Neustift, Austria — The Alps were green well into December this year. Clouds hung low above the valleys, and the wind blew warm from the south. Pansies were even blooming in this picturesque Stubai Valley, which over the past 10 years has been transformed from a summer climbing base to a boomtown for year-round skiing.
Most of the Alpine villages across Austria and the southern Alps were sleepy quiet when they should be waking for the busy winter season. Innkeepers, ski instructors and everybody with anything to do with tourism, which is most of the Tyrol, looked at the skies with mounting concern.
But not in the Stubai, Solden, Hintertux or any of Austria's six or seven year-round glacier skiing developments. Here, below the famed 10,400-foot Stubai Glacier, the immediate concern was overcrowding. Nobody was lacking business.
''It is not too good. It will be too crowded at Christmas and holidays,'' a young German complained to me as we rode one of Austria's endless T-bars - a system which covers a vast expanse of treeless snow stretching to the glacial summit and beyond to lift-serviced bowls on the backside.
I bowed to his superior knowledge, but I had to wonder how good skiing must be before Europeans give it decent marks. This happened to be a holiday, and much of Innsbruck was on the glacier. Perhaps 4,500 people were using six drag lifts plus Austria's longest two-stage gondola, which rises over 4,000 vertical feet to some five square miles of skiable glacier. The lift lines were not too long, and the slopes, because of their sprawling width for the most part, were not unduly crowded. Only the ''base'' station at the top of the gondola was packed at lunchtime.
The big surprise was the snow. I had expected ''glacier skiing'' to consist of crushed ice and crevasses, ''washboard'' skiing at best. But here, as at Solden earlier in the week, there were bowls of packed powder in which to frolic , although in some places it had not snowed for a week or more, and not much then. Of course, there is more slope grooming in the Alps now than in the past, even on the glaciers.
The grooming helps; but that natural refrigeration from 30 to 50 feet of ice below those pleasantly pitched powder fields gives the glacial resorts an unparalleled edge for ''guaranteed'' early- and late-season skiing.
The advantage, of course, is being assured of snow, regardless of the weather , when lift and lodging rates are lowest. But as with development everywhere, there are prices to be paid. The character of a mountain can be altered.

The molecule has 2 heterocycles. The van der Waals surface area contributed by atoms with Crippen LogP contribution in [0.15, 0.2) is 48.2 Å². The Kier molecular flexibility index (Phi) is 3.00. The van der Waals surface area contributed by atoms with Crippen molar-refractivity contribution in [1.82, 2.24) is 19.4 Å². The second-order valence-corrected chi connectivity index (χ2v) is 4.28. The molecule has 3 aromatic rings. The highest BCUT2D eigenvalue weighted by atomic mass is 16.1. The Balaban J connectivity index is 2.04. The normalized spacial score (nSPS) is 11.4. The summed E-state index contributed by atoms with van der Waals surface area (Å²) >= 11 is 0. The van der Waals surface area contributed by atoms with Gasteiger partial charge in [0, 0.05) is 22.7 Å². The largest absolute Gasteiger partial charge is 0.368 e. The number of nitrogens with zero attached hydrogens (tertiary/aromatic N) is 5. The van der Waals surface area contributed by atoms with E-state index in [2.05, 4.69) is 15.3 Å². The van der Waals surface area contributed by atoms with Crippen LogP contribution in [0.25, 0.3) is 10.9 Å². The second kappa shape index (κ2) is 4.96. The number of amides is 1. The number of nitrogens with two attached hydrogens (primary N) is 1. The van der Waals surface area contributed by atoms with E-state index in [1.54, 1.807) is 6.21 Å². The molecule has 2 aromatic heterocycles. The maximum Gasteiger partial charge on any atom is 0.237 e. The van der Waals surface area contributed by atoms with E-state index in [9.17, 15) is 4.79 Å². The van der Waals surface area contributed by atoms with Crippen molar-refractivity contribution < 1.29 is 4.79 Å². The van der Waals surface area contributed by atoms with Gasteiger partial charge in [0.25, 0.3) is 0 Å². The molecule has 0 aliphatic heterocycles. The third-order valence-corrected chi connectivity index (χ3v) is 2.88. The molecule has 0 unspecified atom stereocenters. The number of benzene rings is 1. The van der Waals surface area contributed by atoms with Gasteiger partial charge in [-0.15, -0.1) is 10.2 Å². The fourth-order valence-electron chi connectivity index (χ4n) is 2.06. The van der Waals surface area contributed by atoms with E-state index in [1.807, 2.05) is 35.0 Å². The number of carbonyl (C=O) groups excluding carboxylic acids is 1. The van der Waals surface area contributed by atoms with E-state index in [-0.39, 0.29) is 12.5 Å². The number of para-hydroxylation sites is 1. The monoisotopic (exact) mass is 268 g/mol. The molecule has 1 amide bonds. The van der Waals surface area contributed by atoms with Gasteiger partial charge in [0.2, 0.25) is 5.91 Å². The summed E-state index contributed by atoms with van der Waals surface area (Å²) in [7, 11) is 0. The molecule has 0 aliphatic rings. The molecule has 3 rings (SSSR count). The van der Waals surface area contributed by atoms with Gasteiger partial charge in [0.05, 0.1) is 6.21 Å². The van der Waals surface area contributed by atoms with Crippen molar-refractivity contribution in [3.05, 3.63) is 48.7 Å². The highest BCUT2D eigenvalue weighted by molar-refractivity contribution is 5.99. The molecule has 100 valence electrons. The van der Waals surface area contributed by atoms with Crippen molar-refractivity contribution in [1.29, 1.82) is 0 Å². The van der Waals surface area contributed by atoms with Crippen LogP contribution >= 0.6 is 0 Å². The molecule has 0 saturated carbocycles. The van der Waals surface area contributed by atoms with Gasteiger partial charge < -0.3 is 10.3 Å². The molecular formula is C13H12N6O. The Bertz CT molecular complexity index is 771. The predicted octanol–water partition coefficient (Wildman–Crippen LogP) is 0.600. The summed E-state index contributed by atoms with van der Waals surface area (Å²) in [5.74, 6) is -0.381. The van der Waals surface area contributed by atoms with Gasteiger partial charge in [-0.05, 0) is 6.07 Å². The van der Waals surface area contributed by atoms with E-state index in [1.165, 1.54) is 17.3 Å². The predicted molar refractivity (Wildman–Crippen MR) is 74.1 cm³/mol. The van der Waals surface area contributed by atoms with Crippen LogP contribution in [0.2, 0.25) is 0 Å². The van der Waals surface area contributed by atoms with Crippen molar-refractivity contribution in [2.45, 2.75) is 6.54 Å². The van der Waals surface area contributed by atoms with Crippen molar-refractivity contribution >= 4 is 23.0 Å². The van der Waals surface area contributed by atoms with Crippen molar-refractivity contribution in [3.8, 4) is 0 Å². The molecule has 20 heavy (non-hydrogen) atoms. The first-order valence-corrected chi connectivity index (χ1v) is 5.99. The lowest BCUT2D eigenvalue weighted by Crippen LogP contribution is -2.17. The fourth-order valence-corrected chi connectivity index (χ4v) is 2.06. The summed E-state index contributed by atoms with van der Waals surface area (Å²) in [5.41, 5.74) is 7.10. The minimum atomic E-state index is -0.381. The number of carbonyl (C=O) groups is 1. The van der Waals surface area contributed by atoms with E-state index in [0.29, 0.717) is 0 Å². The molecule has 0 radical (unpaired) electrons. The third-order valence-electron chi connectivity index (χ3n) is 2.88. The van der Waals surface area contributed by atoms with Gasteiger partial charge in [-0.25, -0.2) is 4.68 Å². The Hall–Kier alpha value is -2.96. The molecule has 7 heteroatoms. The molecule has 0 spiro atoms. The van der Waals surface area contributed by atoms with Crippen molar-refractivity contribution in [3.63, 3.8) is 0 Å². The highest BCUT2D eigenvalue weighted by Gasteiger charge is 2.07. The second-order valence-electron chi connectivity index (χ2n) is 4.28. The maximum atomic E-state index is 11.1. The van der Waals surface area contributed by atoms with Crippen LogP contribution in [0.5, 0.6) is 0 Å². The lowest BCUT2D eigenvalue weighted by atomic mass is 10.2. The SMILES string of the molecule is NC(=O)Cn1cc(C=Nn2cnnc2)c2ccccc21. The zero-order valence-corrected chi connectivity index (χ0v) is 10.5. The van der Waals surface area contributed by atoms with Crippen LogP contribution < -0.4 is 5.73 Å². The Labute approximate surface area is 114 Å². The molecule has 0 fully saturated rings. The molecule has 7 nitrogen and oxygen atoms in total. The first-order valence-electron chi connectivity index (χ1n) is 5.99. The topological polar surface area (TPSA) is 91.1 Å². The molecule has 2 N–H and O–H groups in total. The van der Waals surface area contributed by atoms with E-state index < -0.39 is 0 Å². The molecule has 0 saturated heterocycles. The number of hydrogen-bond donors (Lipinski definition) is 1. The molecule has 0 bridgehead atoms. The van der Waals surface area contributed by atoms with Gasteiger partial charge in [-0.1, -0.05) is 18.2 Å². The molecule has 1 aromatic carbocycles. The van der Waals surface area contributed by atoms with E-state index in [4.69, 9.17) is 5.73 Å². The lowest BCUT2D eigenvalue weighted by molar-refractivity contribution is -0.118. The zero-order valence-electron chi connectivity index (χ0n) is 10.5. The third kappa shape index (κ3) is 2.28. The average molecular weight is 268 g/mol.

People have long skied the glaciers in summer, but they used to climb to them. The Alpine huts above the Stubaital, from which people have climbed and skied for generations, are among the world's most celebrated. They used to be the main source of the Stubaital's then few beds. But 10 years ago, a technological breakthrough allowed the construction of big cable lifts on glaciers. In a decade the number of hotel and pension beds in Neustift below in the valley went from a few hundred to 6,000, not to mention indoor tennis courts , a sports center and three shuttlebus systems. They support other ski areas and villages, but the reason they exist is the glacier and its new super-resort potential.
The increasing rush to mechanize and tame one of nature's few remaining wild places was brought home again as our bus burrowed through rock in a new half-mile tunnel deep beneath the Rettenbach-Tiefenbach glacier high above Solden. After passing a tollgate on the glacier road, we came upon a sprawl of slopes and the Rettenbach base station, seemingly at the top of the world. Before we could digest the sunny scene, we plunged into the dimly lit tunnel, made even dimmer by the haze of exhaust fumes. Somewhere high over our head, a new triple chairlift whisked skiers from the new Tiefenbach side of the glacier to the old Rettenbach side.
Suddenly we emerged, and there at nearly 10,000 feet were the new Tiefenbach restaurant and base lodge, two triple chairlifts, T-bars and thousands of happy skiers, who without this ''mechanized'' glacier would be doing something besides skiing. Unlike the Stubai glacier, Solden's is open only for spring, summer and fall skiing, a huge mountain below handling the winter version. But like all the glaciers, it is an on-snow training ground for many national ski teams in the fall.
Karl Spahn, director of the Stubai glacier ski school, explained to me the breakthrough that has opened up the glaciers. The top and bottom terminals of lifts are anchored into rock far below the ice. Intervening towers are mounted on concrete platforms on top of the ice, and a center cable from top to bottom tower is strung in a way to produce the proper tension. When the ice shifts, the middle towers are moved so as to keep the correct tension. In a year, Spahn says , the ice can move three or four meters, or more than 12 feet. Some towers only have to be moved once in two years, he added; some two or three times in one year.
It can be a lot of work, but the reward comes in the form of all that lovely and otherwise foregone packed powder skiing.